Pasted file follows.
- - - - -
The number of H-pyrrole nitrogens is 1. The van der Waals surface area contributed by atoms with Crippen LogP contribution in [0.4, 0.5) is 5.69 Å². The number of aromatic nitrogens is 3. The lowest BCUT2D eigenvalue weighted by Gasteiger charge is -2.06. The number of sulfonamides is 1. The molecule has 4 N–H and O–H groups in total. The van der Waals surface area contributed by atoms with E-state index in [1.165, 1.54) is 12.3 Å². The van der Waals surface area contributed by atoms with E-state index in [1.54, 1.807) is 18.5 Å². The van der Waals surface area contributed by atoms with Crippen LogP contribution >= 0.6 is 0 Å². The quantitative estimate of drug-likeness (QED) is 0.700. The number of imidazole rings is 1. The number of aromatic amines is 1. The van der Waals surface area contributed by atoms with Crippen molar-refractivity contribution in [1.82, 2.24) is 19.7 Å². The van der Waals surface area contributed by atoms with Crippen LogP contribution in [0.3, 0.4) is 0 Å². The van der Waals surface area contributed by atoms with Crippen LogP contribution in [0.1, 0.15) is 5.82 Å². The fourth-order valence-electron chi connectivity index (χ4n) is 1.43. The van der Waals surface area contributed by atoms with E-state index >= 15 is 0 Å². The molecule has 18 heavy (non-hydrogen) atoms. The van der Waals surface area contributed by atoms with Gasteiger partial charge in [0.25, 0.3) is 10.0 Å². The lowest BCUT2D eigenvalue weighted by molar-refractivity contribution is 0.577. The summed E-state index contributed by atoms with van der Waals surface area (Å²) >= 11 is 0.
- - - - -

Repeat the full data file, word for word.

The number of H-pyrrole nitrogens is 1. The van der Waals surface area contributed by atoms with Crippen LogP contribution in [0.4, 0.5) is 5.69 Å². The number of aromatic nitrogens is 3. The lowest BCUT2D eigenvalue weighted by Gasteiger charge is -2.06. The number of sulfonamides is 1. The molecule has 4 N–H and O–H groups in total. The van der Waals surface area contributed by atoms with E-state index in [1.165, 1.54) is 12.3 Å². The van der Waals surface area contributed by atoms with E-state index in [1.54, 1.807) is 18.5 Å². The van der Waals surface area contributed by atoms with Crippen LogP contribution >= 0.6 is 0 Å². The quantitative estimate of drug-likeness (QED) is 0.700. The number of imidazole rings is 1. The number of aromatic amines is 1. The van der Waals surface area contributed by atoms with Crippen molar-refractivity contribution in [1.82, 2.24) is 19.7 Å². The van der Waals surface area contributed by atoms with Crippen LogP contribution in [0.3, 0.4) is 0 Å². The van der Waals surface area contributed by atoms with Crippen LogP contribution in [0.1, 0.15) is 5.82 Å². The fourth-order valence-electron chi connectivity index (χ4n) is 1.43. The van der Waals surface area contributed by atoms with E-state index >= 15 is 0 Å². The molecule has 18 heavy (non-hydrogen) atoms. The van der Waals surface area contributed by atoms with Gasteiger partial charge in [0.25, 0.3) is 10.0 Å². The lowest BCUT2D eigenvalue weighted by molar-refractivity contribution is 0.577. The summed E-state index contributed by atoms with van der Waals surface area (Å²) >= 11 is 0.